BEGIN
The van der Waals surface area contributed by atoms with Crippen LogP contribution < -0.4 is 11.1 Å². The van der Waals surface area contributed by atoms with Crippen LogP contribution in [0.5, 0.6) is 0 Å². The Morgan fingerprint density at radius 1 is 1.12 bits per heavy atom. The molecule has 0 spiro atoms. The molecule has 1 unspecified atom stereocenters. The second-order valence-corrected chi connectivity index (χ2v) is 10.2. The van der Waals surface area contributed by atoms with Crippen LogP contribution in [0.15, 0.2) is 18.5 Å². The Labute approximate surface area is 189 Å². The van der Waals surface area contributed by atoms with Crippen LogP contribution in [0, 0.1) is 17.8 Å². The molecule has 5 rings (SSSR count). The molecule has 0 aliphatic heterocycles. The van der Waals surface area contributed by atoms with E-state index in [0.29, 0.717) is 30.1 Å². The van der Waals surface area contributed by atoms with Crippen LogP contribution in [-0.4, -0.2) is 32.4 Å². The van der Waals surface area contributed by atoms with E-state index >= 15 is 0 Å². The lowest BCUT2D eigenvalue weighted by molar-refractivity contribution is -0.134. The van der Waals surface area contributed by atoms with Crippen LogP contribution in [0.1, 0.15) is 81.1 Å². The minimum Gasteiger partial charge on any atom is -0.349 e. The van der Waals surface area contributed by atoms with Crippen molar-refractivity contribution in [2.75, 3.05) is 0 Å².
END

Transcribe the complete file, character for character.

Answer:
The van der Waals surface area contributed by atoms with Crippen LogP contribution < -0.4 is 11.1 Å². The van der Waals surface area contributed by atoms with Crippen LogP contribution in [0.5, 0.6) is 0 Å². The Morgan fingerprint density at radius 1 is 1.12 bits per heavy atom. The molecule has 0 spiro atoms. The molecule has 1 unspecified atom stereocenters. The second-order valence-corrected chi connectivity index (χ2v) is 10.2. The van der Waals surface area contributed by atoms with Crippen LogP contribution in [0.15, 0.2) is 18.5 Å². The Labute approximate surface area is 189 Å². The van der Waals surface area contributed by atoms with Crippen LogP contribution in [0, 0.1) is 17.8 Å². The molecule has 5 rings (SSSR count). The molecule has 0 aliphatic heterocycles. The van der Waals surface area contributed by atoms with E-state index in [0.29, 0.717) is 30.1 Å². The van der Waals surface area contributed by atoms with Crippen LogP contribution in [-0.4, -0.2) is 32.4 Å². The van der Waals surface area contributed by atoms with E-state index >= 15 is 0 Å². The lowest BCUT2D eigenvalue weighted by molar-refractivity contribution is -0.134. The van der Waals surface area contributed by atoms with Crippen LogP contribution in [0.1, 0.15) is 81.1 Å². The minimum Gasteiger partial charge on any atom is -0.349 e. The van der Waals surface area contributed by atoms with Crippen molar-refractivity contribution in [2.75, 3.05) is 0 Å².